Despite an increase in the number of students enrolling in property and construction courses in recent years, a new report predicts that graduate output will be insufficient to meet future demand and that Ireland is set to experience a shortage of over 2,000 construction and property surveyors over the next four years.
The report, Employment Opportunities and Future Skills Requirements for Surveying Professions 2018 – 2021 predicts that 3,739 additional surveying positions will be created over that period. However, the number of students graduating from property and construction related degree programmes over the same period will only number 1,577, a shortfall of 2,162.
The author of the report Dr Róisín Murphy from Dublin Institute of Technology, says the situation is so serious that the lack of supply of suitably qualified surveying professionals is now the primary constraint to employment growth.
Speaking this week, Dr Murphy said, "The shortage of suitably qualified surveyors is likely to continue to put upward pressure on wage levels and ultimately on building costs. The other main constraints on growth cited by respondents were clients’ access to finance, the cost of finance, taxation and Brexit."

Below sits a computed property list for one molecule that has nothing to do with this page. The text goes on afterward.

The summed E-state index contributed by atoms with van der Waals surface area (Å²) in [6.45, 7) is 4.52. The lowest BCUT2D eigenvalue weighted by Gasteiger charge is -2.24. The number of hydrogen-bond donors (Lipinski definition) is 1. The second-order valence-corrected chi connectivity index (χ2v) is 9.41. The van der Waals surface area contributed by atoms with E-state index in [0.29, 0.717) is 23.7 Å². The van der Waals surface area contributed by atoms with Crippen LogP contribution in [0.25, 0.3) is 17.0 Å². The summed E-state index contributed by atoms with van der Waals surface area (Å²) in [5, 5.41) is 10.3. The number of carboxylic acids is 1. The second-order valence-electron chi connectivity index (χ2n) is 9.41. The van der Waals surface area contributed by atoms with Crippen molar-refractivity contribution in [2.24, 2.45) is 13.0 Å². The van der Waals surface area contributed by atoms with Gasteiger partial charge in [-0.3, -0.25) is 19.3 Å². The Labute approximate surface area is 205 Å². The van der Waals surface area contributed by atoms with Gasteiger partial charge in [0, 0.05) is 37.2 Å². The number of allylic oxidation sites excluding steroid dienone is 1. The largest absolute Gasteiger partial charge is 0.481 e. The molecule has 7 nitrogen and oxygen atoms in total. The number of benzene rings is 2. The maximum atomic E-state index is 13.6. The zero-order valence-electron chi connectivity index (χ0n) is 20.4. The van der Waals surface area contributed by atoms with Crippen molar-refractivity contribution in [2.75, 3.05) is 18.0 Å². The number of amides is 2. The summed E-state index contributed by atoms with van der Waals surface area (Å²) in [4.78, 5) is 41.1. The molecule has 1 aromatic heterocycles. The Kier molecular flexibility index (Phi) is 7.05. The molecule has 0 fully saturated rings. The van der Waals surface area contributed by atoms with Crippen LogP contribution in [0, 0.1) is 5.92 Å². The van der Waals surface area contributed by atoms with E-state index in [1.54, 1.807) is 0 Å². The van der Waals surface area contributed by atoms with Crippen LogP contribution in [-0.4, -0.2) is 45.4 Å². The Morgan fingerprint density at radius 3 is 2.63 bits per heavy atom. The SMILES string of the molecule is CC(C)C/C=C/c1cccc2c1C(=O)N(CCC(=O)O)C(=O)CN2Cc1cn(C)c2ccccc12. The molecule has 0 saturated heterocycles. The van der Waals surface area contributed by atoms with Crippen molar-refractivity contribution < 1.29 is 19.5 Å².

The SCSI’s Director of Education James Lonergan described the findings as alarming and said they underlined the urgent need for a dramatic increase in the number of Chartered Surveyors to build, sell and manage the new homes, offices, health, transport and education facilities the country so badly needs following years of under-investment.
According to Lonergan, "If we are to produce more graduates we will need more property and construction courses and hence we will require more investment in third level education. For example at the moment only one third level institution provides an SCSI accredited Building Surveying Programme. We also need to promote the profession more, to facilitate collaboration between the industry, the SCSI and the education sector while also encouraging experienced surveyors to return to Ireland."